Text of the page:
Leadership and influencing people are more than delegating tasks in a business setting. It shapes communities, families and can inspire people to reach new heights. When Bill Clinton defeated George H.W. Bush in the 1992 presidential election, they managed to become friends despite the political discourse among parties. "I think dad was willing to rise above the political contest," George W. Bush said. "In other words, it starts with the individual's character, and both men, in my judgment, displayed a strong character and therefore their friendship was able to be formed." Building sustainable relationships will not happen overnight and it takes time to grow. It's sharpening and mastering the art of listening, respecting people and their views even when you don't agree. At the end of the day, influencing people is about serving, not about how many people can become your puppet. "How you treat other people is a reflection of your values, so make sure you treat everyone with the respect and caring heart they deserve," author Dave Ramsey shared. If you want to shape others and win people over in your personal and professional life, consider the following points.
Do things with excellence.Stop doing things half-heartedly in your life and this means outside of work. Author and influencer John Maxwell said in order to gain a reputation for excellence you need to deliver the results. This means being a good spouse, being a trustworthy friend and being ethical in business. People who drive towards living with excellence always want to improve. "They make sure to be better tomorrow than they are today. Excellent leaders are voracious learners. Since they’re constantly growing, they always have fresh insights to impart to their teammates." Standout from the pack in life and begin making a commitment to do things with distinction.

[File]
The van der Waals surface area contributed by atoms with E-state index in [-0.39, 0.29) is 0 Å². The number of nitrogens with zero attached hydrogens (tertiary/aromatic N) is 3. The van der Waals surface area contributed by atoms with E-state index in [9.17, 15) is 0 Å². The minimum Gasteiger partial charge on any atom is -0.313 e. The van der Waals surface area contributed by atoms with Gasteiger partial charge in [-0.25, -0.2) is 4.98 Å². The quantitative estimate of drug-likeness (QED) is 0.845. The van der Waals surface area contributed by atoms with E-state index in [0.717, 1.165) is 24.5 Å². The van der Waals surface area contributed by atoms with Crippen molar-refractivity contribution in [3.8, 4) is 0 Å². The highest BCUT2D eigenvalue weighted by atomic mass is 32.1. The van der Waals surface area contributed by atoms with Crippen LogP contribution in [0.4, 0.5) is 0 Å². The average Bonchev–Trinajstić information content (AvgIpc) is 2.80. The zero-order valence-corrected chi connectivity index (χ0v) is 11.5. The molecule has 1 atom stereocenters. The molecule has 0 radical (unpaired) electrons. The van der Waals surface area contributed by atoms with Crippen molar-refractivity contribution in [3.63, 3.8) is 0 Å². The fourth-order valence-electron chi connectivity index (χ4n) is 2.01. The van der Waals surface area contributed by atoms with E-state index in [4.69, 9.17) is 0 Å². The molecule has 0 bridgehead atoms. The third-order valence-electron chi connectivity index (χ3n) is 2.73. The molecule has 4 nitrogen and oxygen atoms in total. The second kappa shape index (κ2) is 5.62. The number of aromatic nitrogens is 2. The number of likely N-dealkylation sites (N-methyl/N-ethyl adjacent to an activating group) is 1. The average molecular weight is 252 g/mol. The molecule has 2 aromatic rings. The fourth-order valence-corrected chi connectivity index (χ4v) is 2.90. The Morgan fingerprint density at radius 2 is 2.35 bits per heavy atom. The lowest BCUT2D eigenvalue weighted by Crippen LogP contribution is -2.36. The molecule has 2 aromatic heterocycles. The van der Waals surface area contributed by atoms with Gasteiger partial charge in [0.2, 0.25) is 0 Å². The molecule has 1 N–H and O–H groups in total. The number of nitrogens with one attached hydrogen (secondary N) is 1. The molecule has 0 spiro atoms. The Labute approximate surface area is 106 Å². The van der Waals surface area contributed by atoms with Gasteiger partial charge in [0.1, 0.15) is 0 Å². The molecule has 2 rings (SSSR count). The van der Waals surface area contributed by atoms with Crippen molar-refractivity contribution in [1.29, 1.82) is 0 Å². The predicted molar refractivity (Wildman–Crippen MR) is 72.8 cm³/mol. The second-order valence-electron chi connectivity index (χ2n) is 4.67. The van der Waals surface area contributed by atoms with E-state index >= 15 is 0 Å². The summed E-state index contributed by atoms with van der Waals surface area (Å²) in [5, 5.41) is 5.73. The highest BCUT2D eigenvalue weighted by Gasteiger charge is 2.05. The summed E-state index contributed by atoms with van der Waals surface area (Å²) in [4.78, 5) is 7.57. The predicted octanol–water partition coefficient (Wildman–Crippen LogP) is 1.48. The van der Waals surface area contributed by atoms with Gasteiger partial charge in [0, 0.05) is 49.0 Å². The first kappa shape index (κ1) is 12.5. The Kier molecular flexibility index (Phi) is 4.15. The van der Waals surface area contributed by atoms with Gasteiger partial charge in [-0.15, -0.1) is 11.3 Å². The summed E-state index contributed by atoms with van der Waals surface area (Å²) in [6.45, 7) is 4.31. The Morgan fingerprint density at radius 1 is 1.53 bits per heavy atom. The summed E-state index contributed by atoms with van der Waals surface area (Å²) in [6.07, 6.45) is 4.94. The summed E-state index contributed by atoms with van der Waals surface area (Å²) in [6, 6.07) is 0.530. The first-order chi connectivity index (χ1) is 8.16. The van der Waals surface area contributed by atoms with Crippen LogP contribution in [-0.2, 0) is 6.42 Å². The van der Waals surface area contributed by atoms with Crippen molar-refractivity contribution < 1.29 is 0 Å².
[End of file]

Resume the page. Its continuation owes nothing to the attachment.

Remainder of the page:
Be honest.You can’t divulge everything but if you want people to trust, you need to prove to be honest. Harvard Business School professor Amy Cuddy found people will answer a couple of questions when they first meet you. The first is "Can they trust you?" and the second is "Can they respect you?" She said if you're trying to persuade someone who doesn't trust you or respect you, it's moot. "You might even elicit suspicion because you come across as manipulative. A warm, trustworthy person who is also strong elicits admiration, but only after you've established trust does your strength become a gift rather than a threat." Why do we lie? Most of us want people to think well of us and rather forgo telling the truth because it might not be as colorful. Lying is failing to act with courage during an uncomfortable situation.